For the third year in a row, UTA ranks fifth among national universities for undergraduate diversity. About 28.5 percent of our undergraduates are Hispanic, while about 16 percent are African-American and 12 percent are Asian-American.  Of these students almost half, 48 percent, are the first in their families to attend college, 71 percent report being employed during the school year with over 27 percent working 40 hours or more a week, with another 17 percent working between 21 and 39 hours a week. 

Last year alone we conferred 10,585 degrees, placing us third in the state in the generation of highly skilled intellectual capital behind UT Austin and Texas A&M, both of which have about double the number of schools and colleges as we do. What is even more remarkable is that our very high level of excellence comes at a significantly low cost to the state.  I’m proud to state that at UTA the cost per degree as a function of state allocations has gone down 48.2 percent since 2003, and when looked at in terms of total revenue, which includes tuition charged as reported by the THECB, it has gone down 8.2 percent. And that’s before accounting for inflation. Affordability, efficiency and excellence can go hand in hand and this is strengthened by our partnerships with ISDs and community colleges.

UTA is involved with a variety of initiatives to nurture and prepare students in this pipeline. From the University Crossroads program which focuses on college awareness, financial aid workshops, and SAT and math prep classes to our award winning Pathways to College Access and Readiness program that has served over 23,000 students and 3,000 parents through an emphasis on 24 GO centers in 9 partner districts where UTA mentors help high school students navigate the college admissions process, career exploration and potential final resources we are building a college going culture while providing early support for students.  In addition to the Bound for Success program which was initiated a year and a half ago, we have established a STEM Academy at Martin High School in the Arlington Independent School District and we announced just last month the establishment of a Teacher Academy at AISD.  Designed to help attract students to teaching as a career to meet the critical shortage of teachers in Texas the program enables students in high school to take both dual credit courses to complete the core and complete a few introductory courses towards their degree in education prior to graduation.  The expectation is that these students will not only finish earlier but will return to their high schools to teach.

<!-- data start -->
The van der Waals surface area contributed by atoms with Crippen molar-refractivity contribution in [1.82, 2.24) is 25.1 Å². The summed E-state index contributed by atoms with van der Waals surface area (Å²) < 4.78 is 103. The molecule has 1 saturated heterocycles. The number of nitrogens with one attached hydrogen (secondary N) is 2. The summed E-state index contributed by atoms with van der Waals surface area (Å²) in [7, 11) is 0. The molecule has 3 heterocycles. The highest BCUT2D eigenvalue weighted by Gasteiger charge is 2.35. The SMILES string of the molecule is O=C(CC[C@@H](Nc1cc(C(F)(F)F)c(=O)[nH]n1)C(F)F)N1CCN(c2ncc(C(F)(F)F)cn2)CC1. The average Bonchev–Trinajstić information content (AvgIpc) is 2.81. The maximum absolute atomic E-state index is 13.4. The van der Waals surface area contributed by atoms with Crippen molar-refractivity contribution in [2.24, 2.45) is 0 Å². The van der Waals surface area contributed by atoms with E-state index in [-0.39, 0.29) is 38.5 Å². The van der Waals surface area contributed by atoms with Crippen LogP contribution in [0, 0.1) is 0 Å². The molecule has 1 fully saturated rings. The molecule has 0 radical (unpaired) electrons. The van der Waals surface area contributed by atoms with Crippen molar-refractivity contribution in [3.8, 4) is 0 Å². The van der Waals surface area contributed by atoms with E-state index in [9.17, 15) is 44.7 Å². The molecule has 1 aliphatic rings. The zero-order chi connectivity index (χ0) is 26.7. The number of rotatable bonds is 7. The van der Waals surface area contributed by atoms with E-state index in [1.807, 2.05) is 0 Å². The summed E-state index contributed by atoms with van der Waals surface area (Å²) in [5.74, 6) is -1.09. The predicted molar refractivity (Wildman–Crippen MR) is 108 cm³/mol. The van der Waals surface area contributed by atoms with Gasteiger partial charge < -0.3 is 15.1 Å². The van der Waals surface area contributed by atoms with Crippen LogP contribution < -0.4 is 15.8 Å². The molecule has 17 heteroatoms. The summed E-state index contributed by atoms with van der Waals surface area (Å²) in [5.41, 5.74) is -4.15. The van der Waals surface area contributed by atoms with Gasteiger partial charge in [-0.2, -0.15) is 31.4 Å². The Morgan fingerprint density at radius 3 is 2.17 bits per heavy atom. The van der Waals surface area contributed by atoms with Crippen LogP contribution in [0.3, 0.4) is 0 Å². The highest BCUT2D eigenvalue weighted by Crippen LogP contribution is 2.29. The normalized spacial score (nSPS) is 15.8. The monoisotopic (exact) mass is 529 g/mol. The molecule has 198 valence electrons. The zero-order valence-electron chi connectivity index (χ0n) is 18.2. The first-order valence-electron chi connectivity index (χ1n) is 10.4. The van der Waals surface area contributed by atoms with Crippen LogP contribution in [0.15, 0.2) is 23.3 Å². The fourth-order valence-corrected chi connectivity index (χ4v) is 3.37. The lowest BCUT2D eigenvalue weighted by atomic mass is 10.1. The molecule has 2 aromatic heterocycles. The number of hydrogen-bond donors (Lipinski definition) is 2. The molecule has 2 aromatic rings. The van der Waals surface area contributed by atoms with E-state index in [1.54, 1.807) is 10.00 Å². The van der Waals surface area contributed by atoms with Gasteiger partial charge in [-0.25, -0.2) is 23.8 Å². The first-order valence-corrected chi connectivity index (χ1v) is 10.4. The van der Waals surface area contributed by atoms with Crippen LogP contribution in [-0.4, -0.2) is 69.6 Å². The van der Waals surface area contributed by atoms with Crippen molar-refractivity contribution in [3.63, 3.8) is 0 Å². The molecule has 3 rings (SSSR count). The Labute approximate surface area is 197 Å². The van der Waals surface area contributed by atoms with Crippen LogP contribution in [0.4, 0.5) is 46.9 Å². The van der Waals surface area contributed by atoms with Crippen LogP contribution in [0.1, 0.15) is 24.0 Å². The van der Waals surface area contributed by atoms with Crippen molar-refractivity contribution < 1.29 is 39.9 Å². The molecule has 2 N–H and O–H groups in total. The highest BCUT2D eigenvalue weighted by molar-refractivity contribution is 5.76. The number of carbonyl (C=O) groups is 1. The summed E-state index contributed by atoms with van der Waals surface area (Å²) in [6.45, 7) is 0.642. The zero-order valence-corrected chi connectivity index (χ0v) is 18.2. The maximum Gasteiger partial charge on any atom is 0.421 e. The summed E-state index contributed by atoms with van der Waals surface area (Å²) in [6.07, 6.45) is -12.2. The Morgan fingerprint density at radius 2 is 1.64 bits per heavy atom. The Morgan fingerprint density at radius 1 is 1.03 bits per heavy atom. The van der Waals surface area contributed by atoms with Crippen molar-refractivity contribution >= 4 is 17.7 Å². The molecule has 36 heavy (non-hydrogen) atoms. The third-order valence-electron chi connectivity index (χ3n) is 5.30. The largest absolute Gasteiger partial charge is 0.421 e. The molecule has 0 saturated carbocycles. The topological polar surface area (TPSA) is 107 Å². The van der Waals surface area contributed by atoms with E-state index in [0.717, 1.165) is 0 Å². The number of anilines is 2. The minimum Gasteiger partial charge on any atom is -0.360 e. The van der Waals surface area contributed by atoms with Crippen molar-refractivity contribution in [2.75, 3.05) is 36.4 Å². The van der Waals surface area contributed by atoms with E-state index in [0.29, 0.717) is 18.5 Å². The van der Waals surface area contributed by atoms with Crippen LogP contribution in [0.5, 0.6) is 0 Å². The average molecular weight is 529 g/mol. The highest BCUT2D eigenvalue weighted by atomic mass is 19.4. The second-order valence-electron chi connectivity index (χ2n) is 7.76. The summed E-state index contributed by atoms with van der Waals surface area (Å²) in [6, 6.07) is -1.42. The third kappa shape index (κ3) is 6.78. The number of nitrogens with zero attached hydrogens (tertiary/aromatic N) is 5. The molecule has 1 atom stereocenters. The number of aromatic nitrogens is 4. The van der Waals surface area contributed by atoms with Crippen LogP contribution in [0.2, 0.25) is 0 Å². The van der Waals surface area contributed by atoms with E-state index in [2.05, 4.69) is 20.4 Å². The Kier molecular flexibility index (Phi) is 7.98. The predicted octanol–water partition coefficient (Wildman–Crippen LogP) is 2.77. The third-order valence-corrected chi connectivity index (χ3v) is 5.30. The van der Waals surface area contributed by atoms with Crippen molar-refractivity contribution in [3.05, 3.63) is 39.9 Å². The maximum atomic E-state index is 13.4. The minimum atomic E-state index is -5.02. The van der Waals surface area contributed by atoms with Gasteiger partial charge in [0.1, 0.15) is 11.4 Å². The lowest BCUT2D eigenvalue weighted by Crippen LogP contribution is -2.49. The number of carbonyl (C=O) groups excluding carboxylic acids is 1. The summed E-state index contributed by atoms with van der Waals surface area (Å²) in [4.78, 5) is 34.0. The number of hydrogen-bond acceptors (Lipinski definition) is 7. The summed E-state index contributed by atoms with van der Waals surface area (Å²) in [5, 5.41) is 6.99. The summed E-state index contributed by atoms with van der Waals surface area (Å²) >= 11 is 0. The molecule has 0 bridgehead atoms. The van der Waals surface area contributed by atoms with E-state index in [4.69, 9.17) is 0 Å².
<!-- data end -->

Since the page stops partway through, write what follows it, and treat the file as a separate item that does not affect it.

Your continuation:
But these steps are just the tip of the iceberg.  We must do more and be more innovative.  We must use technology to assist us.  Online and digital offerings, prepared and supported appropriately, are no longer a novelty and we need to employ these and other advancements to both engage our students to a higher degree and to enhance our capacity to reach even larger sets of the population.  But, and I’d like to emphasize this, technology by itself does not guarantee success – it must be applied correctly and supported at a very high level.

Schools, two-year colleges and four-year institutions need to work together to provide a seamless pipeline and pathways for students ensuring that curricula are not only aligned but are of a level of rigor that assures the success of students at each stage of their education.  The goal thus needs to move away from numbers graduating from high school to students prepared adequately for success once they enter 2-year and 4-year institutions.  We must work to significantly reduce the level of remediation that takes place with inadequately prepared students at each level.  This can only be done by faculty working together sharing expertise and developing a common set of expectations.  Regionally we must put aside individual egos and work across administrative bounds ensuring student success.  Some of this is currently in place between AISD, TCC and UTA, but far more needs to be done in a structured format. I commit, on behalf of UTA, to reach out to all in the Metroplex to being a willing partner – the stakes are too high for all of us not to work together.

In addition we need to ensure that dual credit courses offered in high schools are of the highest quality and rigor adequately preparing students for success in subsequent courses.  This will require adequately trained instructors and a commonality of requirements for rigor and preparation between two-year and four-year institutions.

For too long now we have complained about the challenges of credit transfer.  We must work to ensure that students are both adequately informed and advised about the courses that can, and cannot, be taken for specific majors and that when selected appropriately the courses not only transfer but count towards degree completion.  Common course numbering, collaboration in advising including through the early transfer identification program enabling sharing of educational records for purposes of advising, and the development of degree plans that clearly identify courses to be completed at the 2-year college—are all steps that need to be implemented.